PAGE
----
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Sundance Film Festival: Academy Award nominee “My Life As A Zucchini” a sweet little gem
Jan 22, 2017 | 4625 views | 0 0 comments | 490 490 recommendations | email to a friend | print
Photo courtesy of Sundance Institute
Photo courtesy of Sundance Institute

Not rated

Directed by Claude Barras

Screenplay by Céline Sciamma, with writing by Germano Zullo, Claude Barras and Morgan Navarro, based on the novel by Gilles Paris

Voice Work by Will Forte, Nick Offerman, Amy Sedaris, Ellen Page and more

Grade: Three and a half stars

Stop-motion animation can be magic.

Proof of that can be found in “My Life As A Zucchini,” the sweet little gem of a movie that’s part of this year’s Sundance Kids collection. The English dub of an award-winning French-Swiss film released last year, the movie tells the quiet, moving story of a young orphan finally finding a place he can call home. Though there are serious issues addressed in the movie, the melancholy is matched by a sense of whimsy and even hope.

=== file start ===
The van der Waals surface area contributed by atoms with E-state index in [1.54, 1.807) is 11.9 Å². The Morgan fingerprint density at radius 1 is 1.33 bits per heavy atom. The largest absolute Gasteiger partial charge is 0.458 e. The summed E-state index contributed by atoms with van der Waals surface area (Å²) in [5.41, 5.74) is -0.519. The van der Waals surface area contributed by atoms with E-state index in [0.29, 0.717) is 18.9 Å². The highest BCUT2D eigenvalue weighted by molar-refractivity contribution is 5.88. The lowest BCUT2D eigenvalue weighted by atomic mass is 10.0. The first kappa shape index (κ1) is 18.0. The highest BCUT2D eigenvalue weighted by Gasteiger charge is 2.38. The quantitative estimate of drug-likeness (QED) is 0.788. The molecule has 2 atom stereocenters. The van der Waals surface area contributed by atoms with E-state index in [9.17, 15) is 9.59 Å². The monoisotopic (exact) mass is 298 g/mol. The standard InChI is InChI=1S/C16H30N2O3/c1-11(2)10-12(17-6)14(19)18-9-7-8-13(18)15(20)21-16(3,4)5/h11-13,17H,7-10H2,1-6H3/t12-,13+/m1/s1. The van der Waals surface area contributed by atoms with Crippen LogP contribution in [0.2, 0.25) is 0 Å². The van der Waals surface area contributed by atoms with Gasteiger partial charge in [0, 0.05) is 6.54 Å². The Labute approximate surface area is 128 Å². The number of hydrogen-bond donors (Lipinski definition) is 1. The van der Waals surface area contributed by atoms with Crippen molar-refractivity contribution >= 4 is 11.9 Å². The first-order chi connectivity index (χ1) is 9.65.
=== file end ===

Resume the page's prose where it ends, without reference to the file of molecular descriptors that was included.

“Zucchini” follows the story of a young boy who was given his vegetable-based nickname by a bitter, alcoholic mother. When an accident leaves him parentless, he heads to a small orphanage where he has to navigate his place among the other children. Though it’s the same set-up as any number of other classic orphan narratives, “Zucchini” isn’t interested in big narrative drama. Instead, it focuses on what it means to be loved, and is a much richer movie experience for it.

The animation is surprisingly perfect for the subject, fresh with innocence but far from perfect-looking. In fact, the puppets seem to evoke slightly cleaned-up child’s drawings, like the ones Zucchini includes in the letters to various people. The effect sharpens the feeling that this is a story Zucchini himself is telling you, as if you’re one of the people he cares enough about to write to. It makes the movie feel that much more intimate, and left me with the warm feeling that I always get when I’ve spent time with someone lovely.

There are also several moments of quiet humor, including a childish explanation of sex that manages to be both funny and surprisingly innocent. Though perhaps not appropriate for the very youngest children, there’s a lot here that both kids and adults will be able to appreciate when the movie is released in late February here in the U.S. 

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